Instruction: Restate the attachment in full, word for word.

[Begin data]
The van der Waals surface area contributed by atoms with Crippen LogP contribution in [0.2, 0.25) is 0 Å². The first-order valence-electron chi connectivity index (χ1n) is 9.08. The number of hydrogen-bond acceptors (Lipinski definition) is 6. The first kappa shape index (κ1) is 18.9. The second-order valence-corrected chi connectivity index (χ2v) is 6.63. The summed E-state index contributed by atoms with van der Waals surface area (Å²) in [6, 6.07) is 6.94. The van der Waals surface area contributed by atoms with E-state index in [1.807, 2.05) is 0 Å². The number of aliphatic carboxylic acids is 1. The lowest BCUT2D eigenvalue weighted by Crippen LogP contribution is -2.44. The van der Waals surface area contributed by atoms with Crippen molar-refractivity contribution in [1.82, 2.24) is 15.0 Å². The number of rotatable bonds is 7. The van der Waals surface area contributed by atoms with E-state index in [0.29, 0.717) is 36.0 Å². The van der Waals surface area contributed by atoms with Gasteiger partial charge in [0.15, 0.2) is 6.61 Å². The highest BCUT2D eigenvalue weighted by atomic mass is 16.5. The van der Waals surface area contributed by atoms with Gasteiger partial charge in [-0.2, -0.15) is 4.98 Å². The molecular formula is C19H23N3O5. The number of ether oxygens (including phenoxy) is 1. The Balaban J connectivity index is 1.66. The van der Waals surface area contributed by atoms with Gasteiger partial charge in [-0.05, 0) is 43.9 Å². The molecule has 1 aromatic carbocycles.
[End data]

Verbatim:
The van der Waals surface area contributed by atoms with Crippen LogP contribution in [0.2, 0.25) is 0 Å². The first-order valence-electron chi connectivity index (χ1n) is 9.08. The number of hydrogen-bond acceptors (Lipinski definition) is 6. The first kappa shape index (κ1) is 18.9. The second-order valence-corrected chi connectivity index (χ2v) is 6.63. The summed E-state index contributed by atoms with van der Waals surface area (Å²) in [6, 6.07) is 6.94. The van der Waals surface area contributed by atoms with E-state index in [1.807, 2.05) is 0 Å². The number of aliphatic carboxylic acids is 1. The lowest BCUT2D eigenvalue weighted by Crippen LogP contribution is -2.44. The van der Waals surface area contributed by atoms with Crippen molar-refractivity contribution in [1.82, 2.24) is 15.0 Å². The number of rotatable bonds is 7. The van der Waals surface area contributed by atoms with E-state index in [0.29, 0.717) is 36.0 Å². The van der Waals surface area contributed by atoms with Gasteiger partial charge in [0.15, 0.2) is 6.61 Å². The highest BCUT2D eigenvalue weighted by atomic mass is 16.5. The van der Waals surface area contributed by atoms with Gasteiger partial charge in [-0.2, -0.15) is 4.98 Å². The molecular formula is C19H23N3O5. The number of ether oxygens (including phenoxy) is 1. The Balaban J connectivity index is 1.66. The van der Waals surface area contributed by atoms with Gasteiger partial charge in [-0.05, 0) is 43.9 Å². The molecule has 1 aromatic carbocycles.